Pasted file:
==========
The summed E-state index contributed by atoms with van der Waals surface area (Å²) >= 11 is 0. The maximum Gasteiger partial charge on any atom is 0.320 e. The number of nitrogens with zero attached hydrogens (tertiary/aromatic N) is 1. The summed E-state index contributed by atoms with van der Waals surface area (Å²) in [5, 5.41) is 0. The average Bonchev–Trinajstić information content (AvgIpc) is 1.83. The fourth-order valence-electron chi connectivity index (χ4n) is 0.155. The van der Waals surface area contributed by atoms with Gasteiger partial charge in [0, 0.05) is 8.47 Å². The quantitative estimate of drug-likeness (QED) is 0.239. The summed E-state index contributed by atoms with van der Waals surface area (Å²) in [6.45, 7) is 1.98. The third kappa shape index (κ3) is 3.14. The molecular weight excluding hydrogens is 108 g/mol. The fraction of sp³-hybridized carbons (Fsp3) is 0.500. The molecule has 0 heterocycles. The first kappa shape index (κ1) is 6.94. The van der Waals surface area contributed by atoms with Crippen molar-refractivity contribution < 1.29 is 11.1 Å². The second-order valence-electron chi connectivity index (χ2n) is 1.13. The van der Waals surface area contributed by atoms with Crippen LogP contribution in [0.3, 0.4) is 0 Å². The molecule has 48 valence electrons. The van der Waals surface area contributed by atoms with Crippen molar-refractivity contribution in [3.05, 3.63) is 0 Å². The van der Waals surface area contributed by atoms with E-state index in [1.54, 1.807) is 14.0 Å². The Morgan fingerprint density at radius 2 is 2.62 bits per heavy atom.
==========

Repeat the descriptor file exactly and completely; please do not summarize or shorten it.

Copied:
The summed E-state index contributed by atoms with van der Waals surface area (Å²) >= 11 is 0. The maximum Gasteiger partial charge on any atom is 0.320 e. The number of nitrogens with zero attached hydrogens (tertiary/aromatic N) is 1. The summed E-state index contributed by atoms with van der Waals surface area (Å²) in [5, 5.41) is 0. The average Bonchev–Trinajstić information content (AvgIpc) is 1.83. The fourth-order valence-electron chi connectivity index (χ4n) is 0.155. The van der Waals surface area contributed by atoms with Gasteiger partial charge in [0, 0.05) is 8.47 Å². The quantitative estimate of drug-likeness (QED) is 0.239. The summed E-state index contributed by atoms with van der Waals surface area (Å²) in [6.45, 7) is 1.98. The third kappa shape index (κ3) is 3.14. The molecular weight excluding hydrogens is 108 g/mol. The fraction of sp³-hybridized carbons (Fsp3) is 0.500. The molecule has 0 heterocycles. The first kappa shape index (κ1) is 6.94. The van der Waals surface area contributed by atoms with Crippen molar-refractivity contribution < 1.29 is 11.1 Å². The second-order valence-electron chi connectivity index (χ2n) is 1.13. The van der Waals surface area contributed by atoms with Crippen LogP contribution in [0.3, 0.4) is 0 Å². The molecule has 48 valence electrons. The van der Waals surface area contributed by atoms with Crippen molar-refractivity contribution in [3.05, 3.63) is 0 Å². The van der Waals surface area contributed by atoms with E-state index in [1.54, 1.807) is 14.0 Å². The Morgan fingerprint density at radius 2 is 2.62 bits per heavy atom.